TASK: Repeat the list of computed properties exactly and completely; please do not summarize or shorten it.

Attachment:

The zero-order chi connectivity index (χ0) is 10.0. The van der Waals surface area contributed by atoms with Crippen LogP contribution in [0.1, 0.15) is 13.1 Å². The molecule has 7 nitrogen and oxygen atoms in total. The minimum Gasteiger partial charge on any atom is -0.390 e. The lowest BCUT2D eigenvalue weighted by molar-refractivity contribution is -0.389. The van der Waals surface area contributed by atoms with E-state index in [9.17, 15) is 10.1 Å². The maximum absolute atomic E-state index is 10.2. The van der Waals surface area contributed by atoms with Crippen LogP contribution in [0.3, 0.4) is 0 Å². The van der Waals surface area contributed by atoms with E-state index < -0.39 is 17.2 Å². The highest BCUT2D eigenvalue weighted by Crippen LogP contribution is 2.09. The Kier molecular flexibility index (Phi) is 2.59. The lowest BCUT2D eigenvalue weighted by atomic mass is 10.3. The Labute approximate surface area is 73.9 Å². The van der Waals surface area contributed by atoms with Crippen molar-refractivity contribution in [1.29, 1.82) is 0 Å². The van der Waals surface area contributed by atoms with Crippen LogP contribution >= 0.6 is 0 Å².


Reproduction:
The zero-order chi connectivity index (χ0) is 10.0. The van der Waals surface area contributed by atoms with Crippen LogP contribution in [0.1, 0.15) is 13.1 Å². The molecule has 7 nitrogen and oxygen atoms in total. The minimum Gasteiger partial charge on any atom is -0.390 e. The lowest BCUT2D eigenvalue weighted by molar-refractivity contribution is -0.389. The van der Waals surface area contributed by atoms with E-state index in [9.17, 15) is 10.1 Å². The maximum absolute atomic E-state index is 10.2. The van der Waals surface area contributed by atoms with Crippen LogP contribution in [0.3, 0.4) is 0 Å². The van der Waals surface area contributed by atoms with E-state index < -0.39 is 17.2 Å². The highest BCUT2D eigenvalue weighted by Crippen LogP contribution is 2.09. The Kier molecular flexibility index (Phi) is 2.59. The lowest BCUT2D eigenvalue weighted by atomic mass is 10.3. The Labute approximate surface area is 73.9 Å². The van der Waals surface area contributed by atoms with Crippen molar-refractivity contribution in [1.29, 1.82) is 0 Å². The van der Waals surface area contributed by atoms with Crippen LogP contribution >= 0.6 is 0 Å².